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February - March 2004


Coalition Politics, Elections & the Future of India

by Krishan Ralleigh

After the euphoria of winning in three States, the BJP's young Turks almost forced the top leadership to go for the general election now rather than wait for another six months. J M Lyndgoh, the present chief of the Election Commission, in an interview with the BBC World Service, stringently criticised Indian democratic system as it exists. He retires in February. Coming from the Chief Election Commissioner, it is a solemn warning of the doom that lies ahead for the Indian polity unless some drastic steps are taken by the top political leaders in all parties.

Now that the die is cast, BJP, the dominant partner of National Democratic Alliance, a partnership of more than 19 parties in parliament, is determined to continue its winning streak in the general election which is now going to be held in April. There is turmoil even at this early stage. The BJP's top leaders, meeting in Hyderabad are already predicting victory for their party. The ebullient President of the BJP, Mr. Venkiah Naidu is hoping to capture 300 seats in the Lok Sabha in the coming election.

President of the Congress party, Mrs Sonia Gandhi, goaded by the coterie of her advisers, has fervently started negotiating with regional parties for a grand alliance of 'secular' parties against the National Democratic Alliance. Somehow, the top leaders of the Congress have convinced her that defeat of Congress governments in Rajasthan, Madhya Pradesh and Chhatisgarh is not a vote against her style of running the Party, but because the congress went alone in these state elections without any allies.

Nothing can be farther from truth. Congress has lost its popularity among masses because it failed to deliver when it was in power for almost fifty years. Congress governments made corruption respectable wherever they were in power. Congress became a hierarchical party, looking for leadership from members of one family whether they were capable, experienced or suitable for the job. Consequently, Congress party itself became autocratic in its decision-making, dogmatic in its policy-making and arrogant in its attitude towards the masses. It has now become a conclave of opportunists, toadies and men who have amassed wealth through corruption.

Of course, there are exceptions. But they have no voice. Some of them, in disgust, have left the party. Otherwise, why should not Maneka Gandhi, Sharad Pawar, Mulayam Singh, George Fernandez, Mamta Bannerji and many other leaders of centre-left parties be with the Congress? The vision of India that Jawahar Lal Nehru, Sardar Patel and Mahatma Gandhi had, is, sadly, not inherited by the Congress anymore. This vision, however, is shared, may be in parts, by many parties, including the Bhartiya Janata Party.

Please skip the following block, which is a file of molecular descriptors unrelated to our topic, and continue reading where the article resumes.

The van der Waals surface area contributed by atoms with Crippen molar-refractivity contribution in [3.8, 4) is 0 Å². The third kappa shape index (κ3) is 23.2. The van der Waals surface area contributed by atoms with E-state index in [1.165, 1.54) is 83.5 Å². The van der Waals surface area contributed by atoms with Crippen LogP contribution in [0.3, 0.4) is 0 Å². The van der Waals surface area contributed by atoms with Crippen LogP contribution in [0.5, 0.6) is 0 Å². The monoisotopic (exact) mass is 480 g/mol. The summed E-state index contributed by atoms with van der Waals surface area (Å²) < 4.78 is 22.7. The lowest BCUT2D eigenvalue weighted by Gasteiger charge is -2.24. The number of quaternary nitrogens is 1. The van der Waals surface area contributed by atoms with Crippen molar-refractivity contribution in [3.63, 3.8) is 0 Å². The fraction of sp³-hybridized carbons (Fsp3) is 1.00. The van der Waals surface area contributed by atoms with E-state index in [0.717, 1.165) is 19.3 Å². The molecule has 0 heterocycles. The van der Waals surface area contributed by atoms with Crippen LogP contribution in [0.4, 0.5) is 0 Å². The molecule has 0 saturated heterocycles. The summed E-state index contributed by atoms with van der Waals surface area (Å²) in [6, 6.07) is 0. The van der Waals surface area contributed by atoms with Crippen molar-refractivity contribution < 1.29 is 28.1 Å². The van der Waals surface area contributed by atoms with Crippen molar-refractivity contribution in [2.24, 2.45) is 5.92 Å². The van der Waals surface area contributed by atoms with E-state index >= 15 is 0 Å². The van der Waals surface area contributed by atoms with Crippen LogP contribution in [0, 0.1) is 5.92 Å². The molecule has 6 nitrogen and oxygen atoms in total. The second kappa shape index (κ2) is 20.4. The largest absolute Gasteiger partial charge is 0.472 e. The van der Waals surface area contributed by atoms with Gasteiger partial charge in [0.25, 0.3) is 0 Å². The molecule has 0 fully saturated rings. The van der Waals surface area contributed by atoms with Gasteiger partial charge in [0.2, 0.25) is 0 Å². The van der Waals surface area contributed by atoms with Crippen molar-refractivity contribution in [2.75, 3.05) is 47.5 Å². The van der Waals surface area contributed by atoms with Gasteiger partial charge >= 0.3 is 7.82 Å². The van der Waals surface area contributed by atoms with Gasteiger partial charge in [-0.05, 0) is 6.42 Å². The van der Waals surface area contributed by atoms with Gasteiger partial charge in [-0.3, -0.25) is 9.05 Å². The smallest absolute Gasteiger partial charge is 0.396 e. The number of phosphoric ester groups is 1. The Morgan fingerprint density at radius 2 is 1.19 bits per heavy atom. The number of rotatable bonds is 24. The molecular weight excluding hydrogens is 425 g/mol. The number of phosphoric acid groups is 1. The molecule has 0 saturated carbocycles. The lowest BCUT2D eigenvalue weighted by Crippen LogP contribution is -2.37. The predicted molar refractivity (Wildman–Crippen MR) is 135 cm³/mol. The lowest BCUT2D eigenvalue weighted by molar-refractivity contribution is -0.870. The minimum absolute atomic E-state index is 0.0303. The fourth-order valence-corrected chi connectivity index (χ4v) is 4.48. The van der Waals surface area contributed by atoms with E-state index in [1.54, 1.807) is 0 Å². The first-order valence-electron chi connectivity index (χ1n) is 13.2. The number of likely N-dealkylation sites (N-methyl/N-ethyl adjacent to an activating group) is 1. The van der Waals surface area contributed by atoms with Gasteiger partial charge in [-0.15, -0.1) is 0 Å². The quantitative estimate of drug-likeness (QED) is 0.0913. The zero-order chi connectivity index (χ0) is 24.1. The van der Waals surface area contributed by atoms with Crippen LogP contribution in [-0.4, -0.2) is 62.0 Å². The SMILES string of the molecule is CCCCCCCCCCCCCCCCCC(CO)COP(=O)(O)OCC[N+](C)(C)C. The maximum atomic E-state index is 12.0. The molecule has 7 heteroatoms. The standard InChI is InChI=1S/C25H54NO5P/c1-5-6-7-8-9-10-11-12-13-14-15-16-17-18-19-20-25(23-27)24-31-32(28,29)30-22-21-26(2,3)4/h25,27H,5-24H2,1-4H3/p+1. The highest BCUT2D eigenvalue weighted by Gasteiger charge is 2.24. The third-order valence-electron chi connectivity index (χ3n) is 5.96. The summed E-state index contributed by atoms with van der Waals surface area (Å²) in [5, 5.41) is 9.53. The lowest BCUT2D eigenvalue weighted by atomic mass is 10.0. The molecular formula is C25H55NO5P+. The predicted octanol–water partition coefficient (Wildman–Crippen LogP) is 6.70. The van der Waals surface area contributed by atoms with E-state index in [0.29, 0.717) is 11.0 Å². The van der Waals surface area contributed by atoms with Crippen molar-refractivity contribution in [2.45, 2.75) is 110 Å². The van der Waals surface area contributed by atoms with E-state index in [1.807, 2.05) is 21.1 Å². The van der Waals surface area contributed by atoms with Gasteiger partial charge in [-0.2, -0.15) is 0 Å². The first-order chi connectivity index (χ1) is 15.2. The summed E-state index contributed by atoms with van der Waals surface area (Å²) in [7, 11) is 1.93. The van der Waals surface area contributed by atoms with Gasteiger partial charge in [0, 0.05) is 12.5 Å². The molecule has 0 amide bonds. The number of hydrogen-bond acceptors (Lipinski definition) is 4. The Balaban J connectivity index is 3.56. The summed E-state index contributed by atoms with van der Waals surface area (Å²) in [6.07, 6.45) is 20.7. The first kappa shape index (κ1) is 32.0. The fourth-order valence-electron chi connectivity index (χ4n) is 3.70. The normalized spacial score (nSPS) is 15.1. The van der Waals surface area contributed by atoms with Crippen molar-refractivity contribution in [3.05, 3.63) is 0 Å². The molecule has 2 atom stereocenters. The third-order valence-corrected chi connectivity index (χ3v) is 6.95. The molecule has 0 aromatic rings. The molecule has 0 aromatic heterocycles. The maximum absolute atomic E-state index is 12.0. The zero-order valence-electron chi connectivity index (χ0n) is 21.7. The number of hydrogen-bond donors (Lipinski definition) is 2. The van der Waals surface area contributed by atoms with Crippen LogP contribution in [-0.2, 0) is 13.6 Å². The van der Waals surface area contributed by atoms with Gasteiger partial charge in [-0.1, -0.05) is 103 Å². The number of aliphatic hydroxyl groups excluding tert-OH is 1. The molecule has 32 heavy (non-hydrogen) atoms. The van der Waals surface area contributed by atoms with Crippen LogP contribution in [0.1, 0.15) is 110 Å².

Mahatma Gandhi's advice to the Indian National Congress was to dissolve itself and let the country be ruled by different parties. This has already happening albeit not in an organised way.Atal Behari Vajpayee's government is a coalition of many parties. The leadership itself is a collective leadership. The Congress party should endeavour to attract leaders of other parties who shared the vision of Jawahar Lal Nehru.

India must become a modern democratic country, free of superstitions, racial prejudices and religious fanaticism. The pace of economic development and social cohesion is too slow for the young generation who have gradually outnumbered the old generation of those who thought of 'freedom from foreign yoke' as panacea for all ills; and are now sulking because free India could not reach those heights promised by the leaders of the Freedom Movement.

The government of National Democratic Alliance under Atal Bihari Vajpayee has partially reiterated some of those dreams. The realisation is still a distant goal. However, the leadership is old with narrow vision. They are vulnerable.

The Congress Alliance, if it comes, should have newer and younger leadership. It should shun corrupt political leaders. I very much hope that the next election will prove to be a watershed in Indian politics. A two- party system may now emerge at the national level. These two parties will themselves be coalitions of various parties but will have many common strands in their policies. On these criteria the younger generation of Indians will judge them in the next election; and throw out those who cling to outdated ideologies, employ corrupt means to gain power and worn out individuals.

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